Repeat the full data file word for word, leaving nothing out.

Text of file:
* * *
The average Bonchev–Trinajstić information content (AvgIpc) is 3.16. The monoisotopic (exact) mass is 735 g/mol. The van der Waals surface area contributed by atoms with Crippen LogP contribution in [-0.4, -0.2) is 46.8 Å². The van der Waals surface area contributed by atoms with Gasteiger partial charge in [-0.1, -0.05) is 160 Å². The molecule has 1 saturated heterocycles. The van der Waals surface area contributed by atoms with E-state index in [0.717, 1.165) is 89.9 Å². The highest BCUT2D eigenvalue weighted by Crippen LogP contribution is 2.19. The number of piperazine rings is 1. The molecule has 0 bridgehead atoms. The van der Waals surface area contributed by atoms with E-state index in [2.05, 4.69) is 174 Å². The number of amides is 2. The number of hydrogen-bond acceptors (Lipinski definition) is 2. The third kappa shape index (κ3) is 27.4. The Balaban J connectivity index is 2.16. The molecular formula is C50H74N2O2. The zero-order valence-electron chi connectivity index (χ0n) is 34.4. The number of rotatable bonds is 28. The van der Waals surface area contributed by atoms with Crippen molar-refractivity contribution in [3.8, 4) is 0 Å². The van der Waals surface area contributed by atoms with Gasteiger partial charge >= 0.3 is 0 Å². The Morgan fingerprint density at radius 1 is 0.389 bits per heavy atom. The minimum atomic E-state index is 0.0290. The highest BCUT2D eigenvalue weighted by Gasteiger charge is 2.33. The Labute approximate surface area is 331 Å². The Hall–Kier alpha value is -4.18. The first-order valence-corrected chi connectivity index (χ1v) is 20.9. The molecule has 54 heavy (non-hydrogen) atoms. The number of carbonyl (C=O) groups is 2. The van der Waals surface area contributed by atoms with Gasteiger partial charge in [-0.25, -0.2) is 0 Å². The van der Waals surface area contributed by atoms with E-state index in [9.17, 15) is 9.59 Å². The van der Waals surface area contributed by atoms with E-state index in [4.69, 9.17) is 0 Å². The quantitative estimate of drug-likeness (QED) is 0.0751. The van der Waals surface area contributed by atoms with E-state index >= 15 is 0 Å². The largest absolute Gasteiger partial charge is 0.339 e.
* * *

The average Bonchev–Trinajstić information content (AvgIpc) is 3.16. The monoisotopic (exact) mass is 735 g/mol. The van der Waals surface area contributed by atoms with Crippen LogP contribution in [-0.4, -0.2) is 46.8 Å². The van der Waals surface area contributed by atoms with Gasteiger partial charge in [-0.1, -0.05) is 160 Å². The molecule has 1 saturated heterocycles. The van der Waals surface area contributed by atoms with E-state index in [0.717, 1.165) is 89.9 Å². The highest BCUT2D eigenvalue weighted by Crippen LogP contribution is 2.19. The number of piperazine rings is 1. The molecule has 0 bridgehead atoms. The van der Waals surface area contributed by atoms with E-state index in [2.05, 4.69) is 174 Å². The number of amides is 2. The number of hydrogen-bond acceptors (Lipinski definition) is 2. The third kappa shape index (κ3) is 27.4. The Balaban J connectivity index is 2.16. The molecular formula is C50H74N2O2. The zero-order valence-electron chi connectivity index (χ0n) is 34.4. The number of rotatable bonds is 28. The van der Waals surface area contributed by atoms with Crippen molar-refractivity contribution in [3.8, 4) is 0 Å². The van der Waals surface area contributed by atoms with Gasteiger partial charge >= 0.3 is 0 Å². The Morgan fingerprint density at radius 1 is 0.389 bits per heavy atom. The minimum atomic E-state index is 0.0290. The highest BCUT2D eigenvalue weighted by Gasteiger charge is 2.33. The Labute approximate surface area is 331 Å². The Hall–Kier alpha value is -4.18. The first-order valence-corrected chi connectivity index (χ1v) is 20.9. The molecule has 54 heavy (non-hydrogen) atoms. The number of carbonyl (C=O) groups is 2. The van der Waals surface area contributed by atoms with Gasteiger partial charge in [-0.25, -0.2) is 0 Å². The van der Waals surface area contributed by atoms with E-state index in [9.17, 15) is 9.59 Å². The van der Waals surface area contributed by atoms with E-state index in [4.69, 9.17) is 0 Å². The quantitative estimate of drug-likeness (QED) is 0.0751. The van der Waals surface area contributed by atoms with E-state index >= 15 is 0 Å². The largest absolute Gasteiger partial charge is 0.339 e.